Thanks for the clarification. Fairmark is a fantastic site for issues like this, but I didn't look at everything. I assume the OP wouldn't have chewed through all the conversions in 5 years and started in on the earnings already, which as you say is the only part that would be taxed in that situation.
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Old 08-16-2016, 09:16 AM   #14
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And the 5 years, becomes a little over 4 years, since the paperwork I just submitted is counted as though it occurred on Jan 1, 2016. Paying federal tax from an after tax account, but did withholding for the state tax. Thanks for the help.
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Old 08-19-2016, 06:32 PM   #15
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Roth conversions can provide great benefit, but they can be different for many people depending upon specific circumstances. Many will state conclusively that you should never use the proceeds from a tIRA to pay taxes on a conversion, but that may not be true when considering future RMDs and estate planning. That said, it is generally always better to use other funds if such funds are available. One possible exception is when the taxable accounts might be owned by a spouse, etc. who is in very bad health (potential near term step up - sorry for the morbid point).
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Old 08-21-2016, 05:10 PM   #16
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I was thinking of doing this until I realized a hidden tax ding.

I have qualified dividends taxed at zero or 15%. For every dollar more that I make I lose the zero and pay the 15%. So on top of my low tax I have to add 15%.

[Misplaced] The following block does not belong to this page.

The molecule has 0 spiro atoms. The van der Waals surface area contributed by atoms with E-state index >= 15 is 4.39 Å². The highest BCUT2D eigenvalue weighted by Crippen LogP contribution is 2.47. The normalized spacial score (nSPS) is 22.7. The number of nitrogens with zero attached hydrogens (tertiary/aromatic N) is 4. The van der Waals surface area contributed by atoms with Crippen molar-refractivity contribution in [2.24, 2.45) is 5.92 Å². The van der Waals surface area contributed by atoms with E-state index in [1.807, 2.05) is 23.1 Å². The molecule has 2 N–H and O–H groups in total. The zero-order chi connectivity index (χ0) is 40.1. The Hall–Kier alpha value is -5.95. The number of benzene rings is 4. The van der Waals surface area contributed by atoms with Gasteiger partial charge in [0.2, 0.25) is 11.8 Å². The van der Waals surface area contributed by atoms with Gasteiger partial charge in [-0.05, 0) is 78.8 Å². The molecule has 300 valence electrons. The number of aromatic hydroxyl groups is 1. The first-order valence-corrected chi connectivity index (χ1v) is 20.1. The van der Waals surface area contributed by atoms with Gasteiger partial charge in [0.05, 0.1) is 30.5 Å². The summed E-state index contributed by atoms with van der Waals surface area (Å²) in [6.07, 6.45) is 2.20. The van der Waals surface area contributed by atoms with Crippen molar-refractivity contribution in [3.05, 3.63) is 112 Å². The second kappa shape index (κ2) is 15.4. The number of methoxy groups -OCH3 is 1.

That takes a lot of fun out of it. It might be slightly still a good idea but to close to call.

Bob
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Old 08-21-2016, 09:37 PM   #17
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Thanks for pointing out the Fairmark Forum. It seems very interesting and I will add it to my reading list.
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Old 08-29-2016, 01:57 PM   #18
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Originally Posted by Dan32 View Post
Background Info

I was 59 1/2 this year and am considering converting a portion of my IRA to a Roth IRA to the top of my current tax bracket for each year until I need to take RMDs. This will reduce my tax bill in the years after I am forced to take RMDs. I am planning on paying most of the current taxes on this rollover from the proceeds of the rollover. I believe that this allows for a direct comparison of the tax savings of this strategy.

Question

Most financial planning websites seem to recommend paying the current taxes on a conversion of this types from other non-retirement accounts so that the total amount can be rolled over. However, isn't that equivalent to increasing your effective retirement savings? I don't see adding money from a non-retirement account to pay for this conversion a part of this comparison. Isn't saving more always better? What am I missing?
If you are planning to do “a” Roth conversion, the first term you want to investigate is “recharacterization”. This is basically a way to say “oops”, “never mind”, “undo” that.

The key is to open new Roth accounts at your broker for each symbol you are planning to convert and then do each conversion into a separate Roth account. Yes, you can do that, talk to your broker. If everything is in one account the calculations are done on the group of symbols, not one by one!

Determine up front how much you plan to convert, say enough to take you to the top of the 25% bracket. Then, do more individual conversions than you need to do.